Enbridge gets first aboriginal partner for Gateway
CALGARY, Alberta (Reuters) - The Gitxsan First Nation said on Friday it has agreed to become the first aboriginal partner for Enbridge Inc's C$5.5 billion ($5.42 billion) Northern Gateway oil pipeline, one day after other native groups in British Columbia pledged to block the project.
Elmer Derrick, a hereditary chief of the Gitxsan, said in a statement that the group had decided to take an equity stake in the line. Enbridge will finance the purchase.
"Over time, we have established a relationship of trust with Enbridge, we have examined and assessed this project, and we believe it can be built and operated safely," Derrick said.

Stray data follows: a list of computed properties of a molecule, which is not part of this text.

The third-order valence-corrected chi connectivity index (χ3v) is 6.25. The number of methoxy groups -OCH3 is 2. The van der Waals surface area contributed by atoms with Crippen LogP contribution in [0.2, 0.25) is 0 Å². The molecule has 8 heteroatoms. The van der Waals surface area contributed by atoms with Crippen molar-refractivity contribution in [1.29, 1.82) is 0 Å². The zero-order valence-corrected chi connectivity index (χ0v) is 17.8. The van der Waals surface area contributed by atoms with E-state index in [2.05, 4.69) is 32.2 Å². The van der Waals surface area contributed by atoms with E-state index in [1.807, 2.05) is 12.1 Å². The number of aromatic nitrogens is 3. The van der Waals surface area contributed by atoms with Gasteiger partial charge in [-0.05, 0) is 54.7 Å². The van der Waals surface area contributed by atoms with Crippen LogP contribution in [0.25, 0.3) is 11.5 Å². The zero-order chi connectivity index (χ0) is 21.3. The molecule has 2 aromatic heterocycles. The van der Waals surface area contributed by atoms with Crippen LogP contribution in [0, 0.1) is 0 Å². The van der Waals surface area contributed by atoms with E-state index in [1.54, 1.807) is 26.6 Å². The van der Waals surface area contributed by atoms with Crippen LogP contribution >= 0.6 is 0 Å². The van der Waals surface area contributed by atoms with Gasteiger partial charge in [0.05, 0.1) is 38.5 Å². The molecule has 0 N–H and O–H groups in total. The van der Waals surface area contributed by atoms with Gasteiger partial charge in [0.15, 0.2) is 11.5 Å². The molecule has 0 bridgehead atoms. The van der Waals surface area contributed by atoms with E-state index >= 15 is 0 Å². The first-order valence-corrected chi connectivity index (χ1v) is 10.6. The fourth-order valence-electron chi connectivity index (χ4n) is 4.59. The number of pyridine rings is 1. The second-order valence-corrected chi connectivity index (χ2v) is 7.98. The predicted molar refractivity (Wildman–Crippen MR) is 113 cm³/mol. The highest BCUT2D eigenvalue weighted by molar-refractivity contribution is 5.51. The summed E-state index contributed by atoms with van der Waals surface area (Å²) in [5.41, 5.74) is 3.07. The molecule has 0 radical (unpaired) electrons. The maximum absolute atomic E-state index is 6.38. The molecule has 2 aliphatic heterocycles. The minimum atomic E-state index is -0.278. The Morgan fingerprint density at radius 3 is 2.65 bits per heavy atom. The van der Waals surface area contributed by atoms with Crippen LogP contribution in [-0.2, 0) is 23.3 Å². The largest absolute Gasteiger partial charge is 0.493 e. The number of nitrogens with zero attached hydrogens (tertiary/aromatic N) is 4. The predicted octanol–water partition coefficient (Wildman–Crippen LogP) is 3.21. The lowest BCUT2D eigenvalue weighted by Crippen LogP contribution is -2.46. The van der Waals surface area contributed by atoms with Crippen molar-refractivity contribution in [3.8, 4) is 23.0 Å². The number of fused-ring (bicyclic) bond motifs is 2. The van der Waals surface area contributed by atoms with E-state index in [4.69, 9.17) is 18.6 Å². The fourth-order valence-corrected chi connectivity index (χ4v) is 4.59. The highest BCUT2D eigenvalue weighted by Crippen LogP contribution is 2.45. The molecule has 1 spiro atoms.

The agreement comes a day after a coalition of other British Columbia first nations formed a united front to oppose all exports of crude oil from the Alberta tar sands through their territories.
Enbridge's planned Northern Gateway pipeline would move 525,000 barrels a day of oil sands-derived oil 1,177 km (731 miles) from Edmonton, Alberta, to the Pacific port of Kitimat, British Columbia.
(Reporting by Scott Haggett; editing by Rob Wilson)
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